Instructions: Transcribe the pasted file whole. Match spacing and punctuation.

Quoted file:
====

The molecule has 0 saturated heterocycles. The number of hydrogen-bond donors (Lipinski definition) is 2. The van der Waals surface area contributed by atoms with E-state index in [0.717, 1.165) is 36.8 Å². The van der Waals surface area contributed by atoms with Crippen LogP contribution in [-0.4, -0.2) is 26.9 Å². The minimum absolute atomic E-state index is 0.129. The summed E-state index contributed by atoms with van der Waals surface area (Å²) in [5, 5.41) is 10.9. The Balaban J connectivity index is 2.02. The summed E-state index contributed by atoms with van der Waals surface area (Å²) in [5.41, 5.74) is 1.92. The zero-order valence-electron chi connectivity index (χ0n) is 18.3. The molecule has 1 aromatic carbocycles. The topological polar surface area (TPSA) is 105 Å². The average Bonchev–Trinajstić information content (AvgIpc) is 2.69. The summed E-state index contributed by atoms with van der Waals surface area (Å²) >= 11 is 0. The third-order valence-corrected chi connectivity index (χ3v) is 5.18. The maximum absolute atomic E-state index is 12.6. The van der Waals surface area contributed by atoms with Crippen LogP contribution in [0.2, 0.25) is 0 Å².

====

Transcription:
The molecule has 0 saturated heterocycles. The number of hydrogen-bond donors (Lipinski definition) is 2. The van der Waals surface area contributed by atoms with E-state index in [0.717, 1.165) is 36.8 Å². The van der Waals surface area contributed by atoms with Crippen LogP contribution in [-0.4, -0.2) is 26.9 Å². The minimum absolute atomic E-state index is 0.129. The summed E-state index contributed by atoms with van der Waals surface area (Å²) in [5, 5.41) is 10.9. The Balaban J connectivity index is 2.02. The summed E-state index contributed by atoms with van der Waals surface area (Å²) in [5.41, 5.74) is 1.92. The zero-order valence-electron chi connectivity index (χ0n) is 18.3. The molecule has 1 aromatic carbocycles. The topological polar surface area (TPSA) is 105 Å². The average Bonchev–Trinajstić information content (AvgIpc) is 2.69. The summed E-state index contributed by atoms with van der Waals surface area (Å²) >= 11 is 0. The third-order valence-corrected chi connectivity index (χ3v) is 5.18. The maximum absolute atomic E-state index is 12.6. The van der Waals surface area contributed by atoms with Crippen LogP contribution in [0.2, 0.25) is 0 Å².